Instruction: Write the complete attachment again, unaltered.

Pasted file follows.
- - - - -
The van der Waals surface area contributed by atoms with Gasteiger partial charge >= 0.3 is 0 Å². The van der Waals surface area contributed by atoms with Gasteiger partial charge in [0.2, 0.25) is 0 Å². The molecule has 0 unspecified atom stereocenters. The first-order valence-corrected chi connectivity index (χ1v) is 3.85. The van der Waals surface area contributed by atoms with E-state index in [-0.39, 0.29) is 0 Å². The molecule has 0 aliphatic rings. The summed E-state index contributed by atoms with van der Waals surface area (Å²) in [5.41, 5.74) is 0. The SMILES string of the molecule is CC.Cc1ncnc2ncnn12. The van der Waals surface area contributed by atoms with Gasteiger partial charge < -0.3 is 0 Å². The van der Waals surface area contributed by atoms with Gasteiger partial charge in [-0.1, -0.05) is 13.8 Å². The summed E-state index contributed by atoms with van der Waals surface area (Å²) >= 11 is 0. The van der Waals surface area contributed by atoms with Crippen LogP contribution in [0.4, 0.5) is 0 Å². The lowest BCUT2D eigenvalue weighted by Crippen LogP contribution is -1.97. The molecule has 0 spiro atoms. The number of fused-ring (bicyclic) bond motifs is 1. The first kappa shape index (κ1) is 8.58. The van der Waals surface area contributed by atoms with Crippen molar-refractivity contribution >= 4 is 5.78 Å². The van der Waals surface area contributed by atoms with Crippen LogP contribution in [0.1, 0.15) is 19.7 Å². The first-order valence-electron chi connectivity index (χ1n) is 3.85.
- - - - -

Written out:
The van der Waals surface area contributed by atoms with Gasteiger partial charge >= 0.3 is 0 Å². The van der Waals surface area contributed by atoms with Gasteiger partial charge in [0.2, 0.25) is 0 Å². The molecule has 0 unspecified atom stereocenters. The first-order valence-corrected chi connectivity index (χ1v) is 3.85. The van der Waals surface area contributed by atoms with E-state index in [-0.39, 0.29) is 0 Å². The molecule has 0 aliphatic rings. The summed E-state index contributed by atoms with van der Waals surface area (Å²) in [5.41, 5.74) is 0. The SMILES string of the molecule is CC.Cc1ncnc2ncnn12. The van der Waals surface area contributed by atoms with Gasteiger partial charge < -0.3 is 0 Å². The van der Waals surface area contributed by atoms with Gasteiger partial charge in [-0.1, -0.05) is 13.8 Å². The summed E-state index contributed by atoms with van der Waals surface area (Å²) >= 11 is 0. The van der Waals surface area contributed by atoms with Crippen LogP contribution in [0.4, 0.5) is 0 Å². The lowest BCUT2D eigenvalue weighted by Crippen LogP contribution is -1.97. The molecule has 0 spiro atoms. The number of fused-ring (bicyclic) bond motifs is 1. The first kappa shape index (κ1) is 8.58. The van der Waals surface area contributed by atoms with Crippen molar-refractivity contribution >= 4 is 5.78 Å². The van der Waals surface area contributed by atoms with Crippen LogP contribution in [0.1, 0.15) is 19.7 Å². The first-order valence-electron chi connectivity index (χ1n) is 3.85.